The gnetophyta, named for the genus Gnetum (Ephedra and Welwitschia are the other two extant genera), is an ancient group that has characteristics of both angiosperms and gymnosperms. This division of land plants first appears in the fossil record during the Triassic, and was widespread during the Carboniferous.
Gnetophyta are similar to angiosperms because both groups have vessel elements in the xylem, a feature lacking in conifers and cycads. Like the angiosperms, Welwitschia and Gnetum also demonsrate double fertilization; however in angiosperms, this results in an embryo and its associated endosperm material arising from two separate sperm, whereas in gnetophytes the one embryo develops into the seed and the other is aborted. Additionally,the gnetophyte egg migrates toward the pollen tube, an unusual event only seen in this group.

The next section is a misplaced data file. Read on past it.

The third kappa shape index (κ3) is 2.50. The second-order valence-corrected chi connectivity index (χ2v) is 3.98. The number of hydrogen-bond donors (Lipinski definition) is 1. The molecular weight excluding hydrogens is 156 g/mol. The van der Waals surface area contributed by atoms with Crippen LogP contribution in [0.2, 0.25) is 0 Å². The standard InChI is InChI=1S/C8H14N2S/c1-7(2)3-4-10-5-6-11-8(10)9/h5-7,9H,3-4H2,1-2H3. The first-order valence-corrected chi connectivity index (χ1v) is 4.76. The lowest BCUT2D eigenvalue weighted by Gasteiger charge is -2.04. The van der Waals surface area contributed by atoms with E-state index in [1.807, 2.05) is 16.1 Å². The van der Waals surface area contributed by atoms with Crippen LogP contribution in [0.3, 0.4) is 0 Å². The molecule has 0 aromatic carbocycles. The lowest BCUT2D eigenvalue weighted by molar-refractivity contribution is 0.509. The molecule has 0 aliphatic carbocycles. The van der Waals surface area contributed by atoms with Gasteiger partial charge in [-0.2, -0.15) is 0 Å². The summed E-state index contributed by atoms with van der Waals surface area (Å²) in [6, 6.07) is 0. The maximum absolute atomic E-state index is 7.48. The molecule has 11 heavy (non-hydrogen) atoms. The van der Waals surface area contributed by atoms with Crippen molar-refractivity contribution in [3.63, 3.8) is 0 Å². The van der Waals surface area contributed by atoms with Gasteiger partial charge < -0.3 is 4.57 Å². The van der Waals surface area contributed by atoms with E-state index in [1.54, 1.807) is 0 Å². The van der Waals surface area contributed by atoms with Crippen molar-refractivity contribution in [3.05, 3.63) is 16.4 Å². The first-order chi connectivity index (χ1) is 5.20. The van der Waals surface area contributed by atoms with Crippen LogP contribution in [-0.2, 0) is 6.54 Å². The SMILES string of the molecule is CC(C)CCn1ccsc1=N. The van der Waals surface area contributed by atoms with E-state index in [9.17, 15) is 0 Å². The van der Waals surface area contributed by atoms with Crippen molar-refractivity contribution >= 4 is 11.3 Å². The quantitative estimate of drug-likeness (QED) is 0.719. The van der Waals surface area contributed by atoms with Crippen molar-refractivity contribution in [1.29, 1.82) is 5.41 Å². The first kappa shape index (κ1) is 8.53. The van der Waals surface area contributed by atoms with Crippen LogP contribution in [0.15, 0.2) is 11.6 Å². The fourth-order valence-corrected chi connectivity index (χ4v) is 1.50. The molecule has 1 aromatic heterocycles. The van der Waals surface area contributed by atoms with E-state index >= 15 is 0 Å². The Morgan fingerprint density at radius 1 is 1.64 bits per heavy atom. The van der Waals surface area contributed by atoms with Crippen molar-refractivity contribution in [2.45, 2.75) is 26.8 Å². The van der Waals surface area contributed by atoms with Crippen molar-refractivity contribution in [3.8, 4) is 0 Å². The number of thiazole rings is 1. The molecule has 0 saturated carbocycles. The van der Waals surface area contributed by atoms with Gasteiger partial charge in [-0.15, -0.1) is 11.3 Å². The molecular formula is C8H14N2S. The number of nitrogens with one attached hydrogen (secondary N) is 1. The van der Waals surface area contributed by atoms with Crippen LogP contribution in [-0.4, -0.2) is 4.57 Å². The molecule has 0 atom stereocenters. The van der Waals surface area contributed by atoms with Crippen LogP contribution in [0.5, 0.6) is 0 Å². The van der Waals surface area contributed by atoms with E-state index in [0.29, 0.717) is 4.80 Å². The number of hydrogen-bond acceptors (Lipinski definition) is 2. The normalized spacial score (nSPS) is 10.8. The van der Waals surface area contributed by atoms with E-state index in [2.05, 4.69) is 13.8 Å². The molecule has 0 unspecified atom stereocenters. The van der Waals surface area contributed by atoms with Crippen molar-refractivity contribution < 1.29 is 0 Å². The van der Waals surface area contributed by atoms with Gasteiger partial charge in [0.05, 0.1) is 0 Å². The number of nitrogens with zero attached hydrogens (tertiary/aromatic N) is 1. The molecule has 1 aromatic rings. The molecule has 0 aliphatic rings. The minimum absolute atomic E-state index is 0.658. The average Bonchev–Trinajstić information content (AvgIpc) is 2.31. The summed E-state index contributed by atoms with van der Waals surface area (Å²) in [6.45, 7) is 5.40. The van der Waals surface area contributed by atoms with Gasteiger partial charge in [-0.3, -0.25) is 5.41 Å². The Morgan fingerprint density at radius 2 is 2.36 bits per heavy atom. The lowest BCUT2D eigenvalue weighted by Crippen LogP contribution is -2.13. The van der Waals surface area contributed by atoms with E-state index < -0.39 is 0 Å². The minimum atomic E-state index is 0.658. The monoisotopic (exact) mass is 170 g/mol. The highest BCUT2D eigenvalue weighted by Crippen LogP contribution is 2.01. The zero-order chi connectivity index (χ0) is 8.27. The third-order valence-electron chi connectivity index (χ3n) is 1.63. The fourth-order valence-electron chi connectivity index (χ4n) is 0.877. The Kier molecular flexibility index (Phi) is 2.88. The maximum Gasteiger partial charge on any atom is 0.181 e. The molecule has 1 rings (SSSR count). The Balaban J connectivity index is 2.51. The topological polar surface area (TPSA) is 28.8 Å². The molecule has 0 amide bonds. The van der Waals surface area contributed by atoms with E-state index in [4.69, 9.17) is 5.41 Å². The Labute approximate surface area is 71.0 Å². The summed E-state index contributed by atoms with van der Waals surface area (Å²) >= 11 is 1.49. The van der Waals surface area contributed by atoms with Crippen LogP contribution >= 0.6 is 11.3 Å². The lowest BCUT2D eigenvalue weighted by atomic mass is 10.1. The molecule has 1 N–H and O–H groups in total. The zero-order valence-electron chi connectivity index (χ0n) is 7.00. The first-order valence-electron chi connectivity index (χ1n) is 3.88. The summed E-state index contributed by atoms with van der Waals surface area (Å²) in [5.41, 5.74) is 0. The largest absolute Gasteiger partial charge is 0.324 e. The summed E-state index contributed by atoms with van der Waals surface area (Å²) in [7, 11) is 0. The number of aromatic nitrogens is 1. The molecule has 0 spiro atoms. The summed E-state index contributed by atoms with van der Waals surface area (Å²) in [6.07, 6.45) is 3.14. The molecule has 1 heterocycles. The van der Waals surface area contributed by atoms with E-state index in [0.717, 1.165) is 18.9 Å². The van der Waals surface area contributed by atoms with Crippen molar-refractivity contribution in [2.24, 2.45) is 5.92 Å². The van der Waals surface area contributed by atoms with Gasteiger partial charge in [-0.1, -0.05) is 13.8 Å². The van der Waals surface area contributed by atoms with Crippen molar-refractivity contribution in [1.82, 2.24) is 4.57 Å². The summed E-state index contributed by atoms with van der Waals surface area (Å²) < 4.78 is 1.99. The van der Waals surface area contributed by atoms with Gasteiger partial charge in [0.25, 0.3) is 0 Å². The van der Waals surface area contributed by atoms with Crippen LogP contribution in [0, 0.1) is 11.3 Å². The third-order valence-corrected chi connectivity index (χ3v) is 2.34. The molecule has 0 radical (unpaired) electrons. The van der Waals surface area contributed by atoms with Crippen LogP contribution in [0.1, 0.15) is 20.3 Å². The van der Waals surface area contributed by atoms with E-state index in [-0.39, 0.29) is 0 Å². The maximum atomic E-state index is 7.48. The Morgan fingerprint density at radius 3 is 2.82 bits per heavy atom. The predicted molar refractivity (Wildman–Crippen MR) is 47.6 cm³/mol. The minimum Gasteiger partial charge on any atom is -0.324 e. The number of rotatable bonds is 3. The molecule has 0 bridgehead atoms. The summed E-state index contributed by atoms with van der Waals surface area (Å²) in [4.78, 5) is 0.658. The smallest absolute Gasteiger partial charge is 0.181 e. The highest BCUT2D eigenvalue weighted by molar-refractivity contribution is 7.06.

The reproductive structures of the gnetophytes are generally considered to be flower-like. This group also demonstrates netted venation similar to that found in angiosperms.